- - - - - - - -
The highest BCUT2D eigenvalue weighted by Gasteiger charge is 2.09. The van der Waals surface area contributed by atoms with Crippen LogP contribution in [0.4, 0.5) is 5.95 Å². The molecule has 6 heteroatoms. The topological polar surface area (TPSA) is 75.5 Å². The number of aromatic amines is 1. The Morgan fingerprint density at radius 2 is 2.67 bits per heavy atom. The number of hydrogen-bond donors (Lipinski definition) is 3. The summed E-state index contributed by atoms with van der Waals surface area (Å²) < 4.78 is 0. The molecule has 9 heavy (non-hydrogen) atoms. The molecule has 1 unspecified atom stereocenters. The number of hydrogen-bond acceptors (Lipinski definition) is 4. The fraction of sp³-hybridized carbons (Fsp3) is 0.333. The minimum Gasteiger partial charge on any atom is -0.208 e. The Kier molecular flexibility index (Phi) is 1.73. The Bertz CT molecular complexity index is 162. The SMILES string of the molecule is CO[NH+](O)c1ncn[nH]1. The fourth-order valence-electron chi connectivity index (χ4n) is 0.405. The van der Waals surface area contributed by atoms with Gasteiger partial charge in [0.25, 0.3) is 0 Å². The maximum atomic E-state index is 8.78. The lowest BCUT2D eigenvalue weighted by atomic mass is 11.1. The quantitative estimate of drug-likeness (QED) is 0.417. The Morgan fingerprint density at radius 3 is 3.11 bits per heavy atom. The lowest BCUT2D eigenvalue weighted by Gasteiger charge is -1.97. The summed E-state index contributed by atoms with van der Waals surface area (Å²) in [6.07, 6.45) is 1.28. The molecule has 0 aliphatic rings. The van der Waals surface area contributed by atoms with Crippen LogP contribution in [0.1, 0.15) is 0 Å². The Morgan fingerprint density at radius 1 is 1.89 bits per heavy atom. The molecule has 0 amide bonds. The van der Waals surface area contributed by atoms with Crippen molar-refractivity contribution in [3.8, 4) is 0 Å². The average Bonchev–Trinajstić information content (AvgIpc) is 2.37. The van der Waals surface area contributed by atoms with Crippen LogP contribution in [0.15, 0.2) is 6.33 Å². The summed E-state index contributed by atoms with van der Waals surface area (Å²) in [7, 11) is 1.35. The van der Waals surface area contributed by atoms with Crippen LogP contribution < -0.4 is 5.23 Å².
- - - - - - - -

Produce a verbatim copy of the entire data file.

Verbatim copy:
The highest BCUT2D eigenvalue weighted by Gasteiger charge is 2.09. The van der Waals surface area contributed by atoms with Crippen LogP contribution in [0.4, 0.5) is 5.95 Å². The molecule has 6 heteroatoms. The topological polar surface area (TPSA) is 75.5 Å². The number of aromatic amines is 1. The Morgan fingerprint density at radius 2 is 2.67 bits per heavy atom. The number of hydrogen-bond donors (Lipinski definition) is 3. The summed E-state index contributed by atoms with van der Waals surface area (Å²) < 4.78 is 0. The molecule has 9 heavy (non-hydrogen) atoms. The molecule has 1 unspecified atom stereocenters. The number of hydrogen-bond acceptors (Lipinski definition) is 4. The fraction of sp³-hybridized carbons (Fsp3) is 0.333. The minimum Gasteiger partial charge on any atom is -0.208 e. The Kier molecular flexibility index (Phi) is 1.73. The Bertz CT molecular complexity index is 162. The SMILES string of the molecule is CO[NH+](O)c1ncn[nH]1. The fourth-order valence-electron chi connectivity index (χ4n) is 0.405. The van der Waals surface area contributed by atoms with Gasteiger partial charge in [0.25, 0.3) is 0 Å². The maximum atomic E-state index is 8.78. The lowest BCUT2D eigenvalue weighted by atomic mass is 11.1. The quantitative estimate of drug-likeness (QED) is 0.417. The Morgan fingerprint density at radius 3 is 3.11 bits per heavy atom. The lowest BCUT2D eigenvalue weighted by Gasteiger charge is -1.97. The summed E-state index contributed by atoms with van der Waals surface area (Å²) in [6.07, 6.45) is 1.28. The molecule has 0 aliphatic rings. The van der Waals surface area contributed by atoms with Crippen LogP contribution in [0.1, 0.15) is 0 Å². The Morgan fingerprint density at radius 1 is 1.89 bits per heavy atom. The molecule has 0 amide bonds. The van der Waals surface area contributed by atoms with Crippen molar-refractivity contribution in [3.8, 4) is 0 Å². The average Bonchev–Trinajstić information content (AvgIpc) is 2.37. The van der Waals surface area contributed by atoms with Crippen LogP contribution in [0.15, 0.2) is 6.33 Å². The summed E-state index contributed by atoms with van der Waals surface area (Å²) in [7, 11) is 1.35. The van der Waals surface area contributed by atoms with Crippen LogP contribution < -0.4 is 5.23 Å².